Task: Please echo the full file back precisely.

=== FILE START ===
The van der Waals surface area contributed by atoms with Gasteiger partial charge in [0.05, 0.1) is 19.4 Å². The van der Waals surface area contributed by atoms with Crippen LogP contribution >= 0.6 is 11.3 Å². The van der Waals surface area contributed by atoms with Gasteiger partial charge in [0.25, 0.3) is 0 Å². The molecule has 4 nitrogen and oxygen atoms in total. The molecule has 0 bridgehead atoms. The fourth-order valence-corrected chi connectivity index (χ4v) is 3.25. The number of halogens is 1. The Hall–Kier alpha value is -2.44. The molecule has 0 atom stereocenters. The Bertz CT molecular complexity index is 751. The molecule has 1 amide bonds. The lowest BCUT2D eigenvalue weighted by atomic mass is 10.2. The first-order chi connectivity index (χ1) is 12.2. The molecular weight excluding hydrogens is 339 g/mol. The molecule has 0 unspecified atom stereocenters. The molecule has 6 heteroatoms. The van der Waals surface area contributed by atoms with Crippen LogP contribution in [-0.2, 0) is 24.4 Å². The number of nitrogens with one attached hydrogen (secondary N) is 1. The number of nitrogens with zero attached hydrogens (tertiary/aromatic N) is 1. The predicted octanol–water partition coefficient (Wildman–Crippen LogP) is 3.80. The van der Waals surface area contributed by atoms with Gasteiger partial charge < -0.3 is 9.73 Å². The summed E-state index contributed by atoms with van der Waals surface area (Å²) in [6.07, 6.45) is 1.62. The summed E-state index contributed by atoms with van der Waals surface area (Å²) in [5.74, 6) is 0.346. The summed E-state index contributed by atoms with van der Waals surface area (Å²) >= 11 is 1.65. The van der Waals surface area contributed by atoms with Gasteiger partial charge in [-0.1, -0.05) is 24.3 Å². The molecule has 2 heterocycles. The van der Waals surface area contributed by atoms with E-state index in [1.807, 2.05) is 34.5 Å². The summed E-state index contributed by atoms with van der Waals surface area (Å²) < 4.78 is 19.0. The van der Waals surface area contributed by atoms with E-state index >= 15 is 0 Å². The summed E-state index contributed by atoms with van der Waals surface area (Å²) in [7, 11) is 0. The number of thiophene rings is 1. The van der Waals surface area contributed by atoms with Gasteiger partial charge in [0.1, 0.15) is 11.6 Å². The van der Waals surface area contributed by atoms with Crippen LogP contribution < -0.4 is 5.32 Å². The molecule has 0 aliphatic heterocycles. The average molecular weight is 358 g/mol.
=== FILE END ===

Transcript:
The van der Waals surface area contributed by atoms with Gasteiger partial charge in [0.05, 0.1) is 19.4 Å². The van der Waals surface area contributed by atoms with Crippen LogP contribution >= 0.6 is 11.3 Å². The van der Waals surface area contributed by atoms with Gasteiger partial charge in [0.25, 0.3) is 0 Å². The molecule has 4 nitrogen and oxygen atoms in total. The molecule has 0 bridgehead atoms. The fourth-order valence-corrected chi connectivity index (χ4v) is 3.25. The number of halogens is 1. The Hall–Kier alpha value is -2.44. The molecule has 0 atom stereocenters. The Bertz CT molecular complexity index is 751. The molecule has 1 amide bonds. The lowest BCUT2D eigenvalue weighted by atomic mass is 10.2. The first-order chi connectivity index (χ1) is 12.2. The molecular weight excluding hydrogens is 339 g/mol. The molecule has 0 unspecified atom stereocenters. The molecule has 6 heteroatoms. The van der Waals surface area contributed by atoms with Crippen LogP contribution in [-0.2, 0) is 24.4 Å². The number of nitrogens with one attached hydrogen (secondary N) is 1. The number of nitrogens with zero attached hydrogens (tertiary/aromatic N) is 1. The predicted octanol–water partition coefficient (Wildman–Crippen LogP) is 3.80. The van der Waals surface area contributed by atoms with Gasteiger partial charge < -0.3 is 9.73 Å². The summed E-state index contributed by atoms with van der Waals surface area (Å²) in [6.07, 6.45) is 1.62. The summed E-state index contributed by atoms with van der Waals surface area (Å²) in [5.74, 6) is 0.346. The summed E-state index contributed by atoms with van der Waals surface area (Å²) >= 11 is 1.65. The van der Waals surface area contributed by atoms with Gasteiger partial charge in [-0.1, -0.05) is 24.3 Å². The molecule has 2 heterocycles. The van der Waals surface area contributed by atoms with E-state index in [1.807, 2.05) is 34.5 Å². The summed E-state index contributed by atoms with van der Waals surface area (Å²) < 4.78 is 19.0. The van der Waals surface area contributed by atoms with E-state index >= 15 is 0 Å². The summed E-state index contributed by atoms with van der Waals surface area (Å²) in [7, 11) is 0. The number of thiophene rings is 1. The van der Waals surface area contributed by atoms with Gasteiger partial charge in [0.1, 0.15) is 11.6 Å². The van der Waals surface area contributed by atoms with Crippen LogP contribution < -0.4 is 5.32 Å². The molecule has 0 aliphatic heterocycles. The average molecular weight is 358 g/mol.